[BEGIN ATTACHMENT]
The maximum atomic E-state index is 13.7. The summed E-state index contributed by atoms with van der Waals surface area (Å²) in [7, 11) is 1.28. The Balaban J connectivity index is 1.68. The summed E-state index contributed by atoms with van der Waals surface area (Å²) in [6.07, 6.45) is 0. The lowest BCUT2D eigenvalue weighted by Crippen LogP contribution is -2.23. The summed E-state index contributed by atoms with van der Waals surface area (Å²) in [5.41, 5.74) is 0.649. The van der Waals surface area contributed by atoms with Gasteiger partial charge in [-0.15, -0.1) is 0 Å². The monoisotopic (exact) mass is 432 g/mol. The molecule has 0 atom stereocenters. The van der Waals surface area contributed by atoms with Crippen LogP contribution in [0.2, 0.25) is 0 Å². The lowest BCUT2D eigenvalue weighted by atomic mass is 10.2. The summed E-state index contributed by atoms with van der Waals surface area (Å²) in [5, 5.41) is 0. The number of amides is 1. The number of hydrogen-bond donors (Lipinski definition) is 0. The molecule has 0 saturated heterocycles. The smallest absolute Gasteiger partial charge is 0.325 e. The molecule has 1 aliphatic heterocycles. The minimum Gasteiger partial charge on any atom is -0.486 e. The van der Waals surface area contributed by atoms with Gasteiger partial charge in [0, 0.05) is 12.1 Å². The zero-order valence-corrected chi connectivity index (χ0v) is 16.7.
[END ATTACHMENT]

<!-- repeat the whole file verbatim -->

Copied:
The maximum atomic E-state index is 13.7. The summed E-state index contributed by atoms with van der Waals surface area (Å²) in [7, 11) is 1.28. The Balaban J connectivity index is 1.68. The summed E-state index contributed by atoms with van der Waals surface area (Å²) in [6.07, 6.45) is 0. The lowest BCUT2D eigenvalue weighted by Crippen LogP contribution is -2.23. The summed E-state index contributed by atoms with van der Waals surface area (Å²) in [5.41, 5.74) is 0.649. The van der Waals surface area contributed by atoms with Gasteiger partial charge in [-0.15, -0.1) is 0 Å². The monoisotopic (exact) mass is 432 g/mol. The molecule has 0 atom stereocenters. The van der Waals surface area contributed by atoms with Crippen LogP contribution in [0.2, 0.25) is 0 Å². The lowest BCUT2D eigenvalue weighted by atomic mass is 10.2. The summed E-state index contributed by atoms with van der Waals surface area (Å²) in [5, 5.41) is 0. The number of amides is 1. The number of hydrogen-bond donors (Lipinski definition) is 0. The molecule has 0 saturated heterocycles. The smallest absolute Gasteiger partial charge is 0.325 e. The molecule has 1 aliphatic heterocycles. The minimum Gasteiger partial charge on any atom is -0.486 e. The van der Waals surface area contributed by atoms with Gasteiger partial charge in [0, 0.05) is 12.1 Å². The zero-order valence-corrected chi connectivity index (χ0v) is 16.7.